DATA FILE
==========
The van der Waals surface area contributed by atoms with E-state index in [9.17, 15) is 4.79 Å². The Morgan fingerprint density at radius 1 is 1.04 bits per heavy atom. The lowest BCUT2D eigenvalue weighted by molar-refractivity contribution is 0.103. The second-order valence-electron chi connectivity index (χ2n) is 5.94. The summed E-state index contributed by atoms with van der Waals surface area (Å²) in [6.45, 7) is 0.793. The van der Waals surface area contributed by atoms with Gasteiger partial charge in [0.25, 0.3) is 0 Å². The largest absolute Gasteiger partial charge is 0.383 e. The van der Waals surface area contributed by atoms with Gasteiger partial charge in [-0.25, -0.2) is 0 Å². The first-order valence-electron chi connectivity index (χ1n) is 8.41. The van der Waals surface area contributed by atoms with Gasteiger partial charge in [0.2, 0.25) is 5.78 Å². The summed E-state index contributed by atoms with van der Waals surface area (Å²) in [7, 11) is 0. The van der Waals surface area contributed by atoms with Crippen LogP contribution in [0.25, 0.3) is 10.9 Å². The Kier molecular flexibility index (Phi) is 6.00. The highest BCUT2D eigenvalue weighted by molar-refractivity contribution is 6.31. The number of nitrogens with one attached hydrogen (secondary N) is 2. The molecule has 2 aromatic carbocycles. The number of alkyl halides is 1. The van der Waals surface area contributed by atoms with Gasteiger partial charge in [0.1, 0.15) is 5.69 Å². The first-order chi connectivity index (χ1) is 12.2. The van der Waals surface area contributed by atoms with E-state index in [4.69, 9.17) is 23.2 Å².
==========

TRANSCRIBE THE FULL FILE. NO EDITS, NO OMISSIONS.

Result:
The van der Waals surface area contributed by atoms with E-state index in [9.17, 15) is 4.79 Å². The Morgan fingerprint density at radius 1 is 1.04 bits per heavy atom. The lowest BCUT2D eigenvalue weighted by molar-refractivity contribution is 0.103. The second-order valence-electron chi connectivity index (χ2n) is 5.94. The summed E-state index contributed by atoms with van der Waals surface area (Å²) in [6.45, 7) is 0.793. The van der Waals surface area contributed by atoms with Gasteiger partial charge in [0.25, 0.3) is 0 Å². The largest absolute Gasteiger partial charge is 0.383 e. The van der Waals surface area contributed by atoms with Gasteiger partial charge in [-0.25, -0.2) is 0 Å². The first-order valence-electron chi connectivity index (χ1n) is 8.41. The van der Waals surface area contributed by atoms with Gasteiger partial charge in [0.2, 0.25) is 5.78 Å². The summed E-state index contributed by atoms with van der Waals surface area (Å²) in [7, 11) is 0. The van der Waals surface area contributed by atoms with Crippen LogP contribution in [0.25, 0.3) is 10.9 Å². The Kier molecular flexibility index (Phi) is 6.00. The highest BCUT2D eigenvalue weighted by molar-refractivity contribution is 6.31. The number of nitrogens with one attached hydrogen (secondary N) is 2. The molecule has 2 aromatic carbocycles. The number of alkyl halides is 1. The van der Waals surface area contributed by atoms with Gasteiger partial charge in [0.1, 0.15) is 5.69 Å². The first-order chi connectivity index (χ1) is 12.2. The van der Waals surface area contributed by atoms with E-state index in [4.69, 9.17) is 23.2 Å².